Just when you thought network TV was about as low as it could get, Hollywood's ineffective and misdirected attempts to push environmental issues this week brought network television to a new low.
NBC celebrated "Green Week" this week. It was one of the oddest campaigns or ratings stunts of television history, all under the motto "Green is Universal" — perhaps a reference to NBC Universal, the company that owns NBC, Universal Studios, and other media companies.
Probably the only successful change is that NBC's "The More You Know" PSAs were environmentally focused. They are, after all, PSAs, so they can easily fit the theme. Granted, the environmental topics pale in comparison to the standard TMYK themes of domestic violence and drug use, but that's no matter.
The worst of Green Week is that NBC has directed their shows to adopt an environmental theme in this week's episode. What this accomplishes is that each show on NBC suddenly creates an awkward, contrived environmental situation. These environmental themes have been shoved into this week's episode, regardless of the episode's plot or the show's season-long plot arc.
- ER — The ER experiences a blackout after an unseasonably hot Chicago Day. Sam spends some time with a conservationist doing an energy usage study on County General and Morris has a run in with door of a Hummer.
- Heroes — The Heroes logo turns green — literally — for the week.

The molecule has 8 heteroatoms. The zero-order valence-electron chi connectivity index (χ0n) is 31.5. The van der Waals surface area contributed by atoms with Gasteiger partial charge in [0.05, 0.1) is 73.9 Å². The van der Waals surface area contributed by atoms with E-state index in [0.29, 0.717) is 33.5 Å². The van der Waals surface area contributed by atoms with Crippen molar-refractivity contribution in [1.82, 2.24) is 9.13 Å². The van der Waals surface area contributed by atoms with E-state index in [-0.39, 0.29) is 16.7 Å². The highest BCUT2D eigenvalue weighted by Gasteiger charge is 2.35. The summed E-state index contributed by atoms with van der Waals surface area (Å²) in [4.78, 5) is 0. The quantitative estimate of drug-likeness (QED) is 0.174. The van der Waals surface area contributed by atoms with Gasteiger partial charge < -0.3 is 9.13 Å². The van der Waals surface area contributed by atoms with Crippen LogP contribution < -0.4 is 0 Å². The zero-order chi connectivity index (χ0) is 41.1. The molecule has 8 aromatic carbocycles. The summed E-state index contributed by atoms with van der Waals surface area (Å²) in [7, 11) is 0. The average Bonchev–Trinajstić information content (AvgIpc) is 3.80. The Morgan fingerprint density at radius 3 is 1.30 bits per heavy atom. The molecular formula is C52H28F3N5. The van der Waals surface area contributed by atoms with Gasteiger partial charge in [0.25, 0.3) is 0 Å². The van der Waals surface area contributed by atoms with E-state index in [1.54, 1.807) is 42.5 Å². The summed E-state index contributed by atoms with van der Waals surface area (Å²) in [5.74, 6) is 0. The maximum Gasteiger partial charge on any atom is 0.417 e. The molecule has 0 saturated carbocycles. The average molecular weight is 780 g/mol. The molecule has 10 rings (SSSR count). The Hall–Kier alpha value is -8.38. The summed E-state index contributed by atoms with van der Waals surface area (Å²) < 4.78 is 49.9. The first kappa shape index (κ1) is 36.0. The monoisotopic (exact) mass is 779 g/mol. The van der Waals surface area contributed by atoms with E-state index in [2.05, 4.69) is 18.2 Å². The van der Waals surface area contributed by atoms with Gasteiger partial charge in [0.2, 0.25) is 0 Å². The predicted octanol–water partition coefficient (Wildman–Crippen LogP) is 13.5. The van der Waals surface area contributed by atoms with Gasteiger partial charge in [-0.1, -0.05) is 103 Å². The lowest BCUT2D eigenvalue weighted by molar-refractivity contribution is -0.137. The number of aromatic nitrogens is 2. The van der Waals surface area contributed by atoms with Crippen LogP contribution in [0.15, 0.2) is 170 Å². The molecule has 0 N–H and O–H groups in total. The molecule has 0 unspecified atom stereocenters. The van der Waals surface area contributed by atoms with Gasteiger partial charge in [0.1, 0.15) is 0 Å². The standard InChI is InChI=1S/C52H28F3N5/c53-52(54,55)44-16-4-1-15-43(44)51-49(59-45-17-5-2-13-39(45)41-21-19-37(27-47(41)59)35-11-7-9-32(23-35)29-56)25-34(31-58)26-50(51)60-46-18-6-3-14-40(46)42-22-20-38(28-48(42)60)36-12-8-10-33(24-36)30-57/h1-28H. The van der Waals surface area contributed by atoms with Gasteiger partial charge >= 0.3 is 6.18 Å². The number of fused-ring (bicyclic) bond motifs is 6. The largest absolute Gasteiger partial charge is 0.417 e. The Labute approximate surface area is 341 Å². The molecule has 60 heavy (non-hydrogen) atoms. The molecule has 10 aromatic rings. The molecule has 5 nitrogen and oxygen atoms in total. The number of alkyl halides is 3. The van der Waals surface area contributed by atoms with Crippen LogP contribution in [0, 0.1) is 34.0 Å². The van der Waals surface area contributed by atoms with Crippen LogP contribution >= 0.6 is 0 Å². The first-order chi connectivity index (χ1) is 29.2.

- Life — Charlie randomly decides to purchase a solar farm because of a dream he had.
- My Name Is Earl — The Warden instructs Earl to toss in some environmental teachings into their "scared straight" program.
The silly theme only thrives in silly, random shows that enjoy being silly, random shows like Scrubs and Deal or No Deal. One of the worst examples is My Name Is Earl: The warden randomly orders that Earl insert an environmental theme into their "scared straight" program for young children. Furthermore, the awkward, forced moments degrade the episodes' content and don't do much to increase awareness of any sort. These are theme's we've heard for the past 15 years. I'd expect environmental snippets like this in a children's program, perhaps, but not in programming geared toward adults.
I'd love to see the writers of any show stand up against this theme — not the environmentalism theme, mind you, but the NBC-mandated "Green Week" theme. No wonder the writers are on strike this week.
TV Envy also has a great article on NBC's Green Week this that delves into the subject that is worth the read.